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Questions & Answers

Who was Caiaphas?

Francisco Varo

Tags: Doctrine, Easter, Holy Week
Caiaphas (Yosef bar-Kayafa) was High Priest in the time of Jesus. There are several references to him in the New Testament (Mt 26:3; 26:57; Lk 3:2; 11:49; 18:13-14; Jn 18:24, 28; Acts 4:6). The historian Flavius Josephus says that Caiaphas acceded to the high priesthood around the year 18, appointed by Valerius Gratus, and that he was deposed by Vitellius in about the year 36 (Antiquitates Iudaicae, 18.2.2 and 18.4.3). He was married to Annas’s daughter. According to Josephus, Annas had been High Priest between the years 6 and 15 ( 18.2.1 and 18.2.2). From these dates, which fit with the Gospel accounts, Caiaphas was High Priest when Jesus was condemned to death by crucifixion.

His long continuance in the office of High Priest is yet another indication that he maintained cordial relations with the Roman administration, including that under Pontius Pilate. Josephus refers several times to Pilate’s contempt for Jewish national and religious identity, and names specific individuals who protested against him.
The absence of the name of Caiaphas, High Priest at the time, from the list of those who complained about Pilate’s abuses, shows on what friendly terms the two men must have been. His closeness to and collaboration with the Roman authorities is also reflected in the Gospel accounts of Jesus’ trial and condemnation to crucifixion. All the Gospels say that after questioning Jesus, the chief priests agreed to hand him over to Pilate (Mt 27:1-2; Mk 15:1; Lk 23:1; and Jn 18:28).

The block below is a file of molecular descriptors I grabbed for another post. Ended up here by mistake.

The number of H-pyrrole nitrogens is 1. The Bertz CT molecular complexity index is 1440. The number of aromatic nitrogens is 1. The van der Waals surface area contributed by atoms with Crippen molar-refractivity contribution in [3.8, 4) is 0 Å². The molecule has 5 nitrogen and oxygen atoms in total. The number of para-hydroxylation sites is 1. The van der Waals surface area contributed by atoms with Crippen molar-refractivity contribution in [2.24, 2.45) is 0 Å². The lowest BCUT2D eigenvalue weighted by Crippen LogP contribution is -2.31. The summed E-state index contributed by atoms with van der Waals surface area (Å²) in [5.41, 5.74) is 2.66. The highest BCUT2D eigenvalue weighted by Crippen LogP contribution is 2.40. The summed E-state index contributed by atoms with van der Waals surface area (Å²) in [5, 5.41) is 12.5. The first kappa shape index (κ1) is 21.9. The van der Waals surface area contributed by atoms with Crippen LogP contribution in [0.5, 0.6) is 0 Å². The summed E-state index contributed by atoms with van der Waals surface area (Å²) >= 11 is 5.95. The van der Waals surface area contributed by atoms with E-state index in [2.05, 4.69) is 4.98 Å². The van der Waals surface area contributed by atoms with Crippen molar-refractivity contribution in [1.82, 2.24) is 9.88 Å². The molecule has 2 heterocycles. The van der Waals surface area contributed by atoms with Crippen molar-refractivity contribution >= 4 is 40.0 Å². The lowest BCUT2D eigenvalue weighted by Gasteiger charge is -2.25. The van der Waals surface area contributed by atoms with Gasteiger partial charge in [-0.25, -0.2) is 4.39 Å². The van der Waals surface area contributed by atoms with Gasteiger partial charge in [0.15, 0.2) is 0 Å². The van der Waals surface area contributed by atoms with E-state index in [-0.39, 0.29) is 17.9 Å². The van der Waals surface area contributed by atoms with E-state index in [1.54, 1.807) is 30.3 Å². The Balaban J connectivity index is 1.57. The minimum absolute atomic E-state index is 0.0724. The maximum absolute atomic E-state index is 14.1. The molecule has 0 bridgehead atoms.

Significant to the early Christians’ understanding of the death of Jesus is John’s account of the discussion that led to his condemnation. “One of them, Caiaphas, who was high priest that year, said to them, ‘You know nothing at all; you do not understand that it is expedient for you that one man should die for the people, and that the whole nation should not perish.’ He did not say this of his own accord,” explains the Evangelist, “but being high priest that year he prophesied that Jesus should die for the nation, and not for the nation only, but to gather into one the children of God who are scattered abroad” (Jn 11:49-52).

In 1990 two ossuaries were discovered in the Talpiyot necropolis at Jerusalem. One of them bore the inscription “Yosef bar Kayafa”, the name attributed to Caiaphas by Josephus. It was a first-century ossuary and the remains within it could well be those of the Caiaphas who figured in the Gospels.

Bibliography:
- Bruce Chilton, “Caiaphas”, in Anchor Bible Dictionary vol. 1 (New York: Doubleday, 1992): 803-806; Zvi
- Greenhut, “The ‘Caiaphas’ Tomb in North Talpiyot, Jerusalem”, ’Atiqot 21 (1992): 63-71.